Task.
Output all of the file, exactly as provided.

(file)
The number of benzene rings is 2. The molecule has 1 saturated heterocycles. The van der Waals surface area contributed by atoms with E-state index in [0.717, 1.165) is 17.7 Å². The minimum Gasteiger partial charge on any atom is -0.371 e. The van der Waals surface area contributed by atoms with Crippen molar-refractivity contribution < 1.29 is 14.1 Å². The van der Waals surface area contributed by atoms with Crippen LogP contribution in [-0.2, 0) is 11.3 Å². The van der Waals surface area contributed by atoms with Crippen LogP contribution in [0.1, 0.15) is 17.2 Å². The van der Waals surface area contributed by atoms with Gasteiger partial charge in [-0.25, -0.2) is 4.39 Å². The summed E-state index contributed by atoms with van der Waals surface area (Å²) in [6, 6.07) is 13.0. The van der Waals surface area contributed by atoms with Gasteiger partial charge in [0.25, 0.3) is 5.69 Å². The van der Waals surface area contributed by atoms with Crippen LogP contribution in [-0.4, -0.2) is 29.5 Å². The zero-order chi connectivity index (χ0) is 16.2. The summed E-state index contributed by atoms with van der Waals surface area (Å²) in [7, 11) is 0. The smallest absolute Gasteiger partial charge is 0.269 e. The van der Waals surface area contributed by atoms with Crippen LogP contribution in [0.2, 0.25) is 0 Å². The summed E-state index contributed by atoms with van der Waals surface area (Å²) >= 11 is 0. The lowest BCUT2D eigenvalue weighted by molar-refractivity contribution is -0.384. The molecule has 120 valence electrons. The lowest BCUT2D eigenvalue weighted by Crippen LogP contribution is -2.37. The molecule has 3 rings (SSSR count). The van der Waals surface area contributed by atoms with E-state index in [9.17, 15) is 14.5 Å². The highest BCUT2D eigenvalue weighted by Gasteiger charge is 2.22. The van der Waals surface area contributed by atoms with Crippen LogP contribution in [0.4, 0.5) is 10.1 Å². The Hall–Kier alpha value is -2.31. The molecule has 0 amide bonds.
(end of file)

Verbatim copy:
The number of benzene rings is 2. The molecule has 1 saturated heterocycles. The van der Waals surface area contributed by atoms with E-state index in [0.717, 1.165) is 17.7 Å². The minimum Gasteiger partial charge on any atom is -0.371 e. The van der Waals surface area contributed by atoms with Crippen molar-refractivity contribution < 1.29 is 14.1 Å². The van der Waals surface area contributed by atoms with Crippen LogP contribution in [-0.2, 0) is 11.3 Å². The van der Waals surface area contributed by atoms with Crippen LogP contribution in [0.1, 0.15) is 17.2 Å². The van der Waals surface area contributed by atoms with Gasteiger partial charge in [-0.25, -0.2) is 4.39 Å². The summed E-state index contributed by atoms with van der Waals surface area (Å²) in [6, 6.07) is 13.0. The van der Waals surface area contributed by atoms with Gasteiger partial charge in [0.25, 0.3) is 5.69 Å². The van der Waals surface area contributed by atoms with Crippen LogP contribution in [-0.4, -0.2) is 29.5 Å². The zero-order chi connectivity index (χ0) is 16.2. The summed E-state index contributed by atoms with van der Waals surface area (Å²) in [7, 11) is 0. The smallest absolute Gasteiger partial charge is 0.269 e. The van der Waals surface area contributed by atoms with Crippen LogP contribution in [0.2, 0.25) is 0 Å². The summed E-state index contributed by atoms with van der Waals surface area (Å²) >= 11 is 0. The lowest BCUT2D eigenvalue weighted by molar-refractivity contribution is -0.384. The molecule has 120 valence electrons. The lowest BCUT2D eigenvalue weighted by Crippen LogP contribution is -2.37. The molecule has 3 rings (SSSR count). The van der Waals surface area contributed by atoms with E-state index in [9.17, 15) is 14.5 Å². The highest BCUT2D eigenvalue weighted by Gasteiger charge is 2.22. The van der Waals surface area contributed by atoms with Crippen LogP contribution in [0.4, 0.5) is 10.1 Å². The Hall–Kier alpha value is -2.31. The molecule has 0 amide bonds.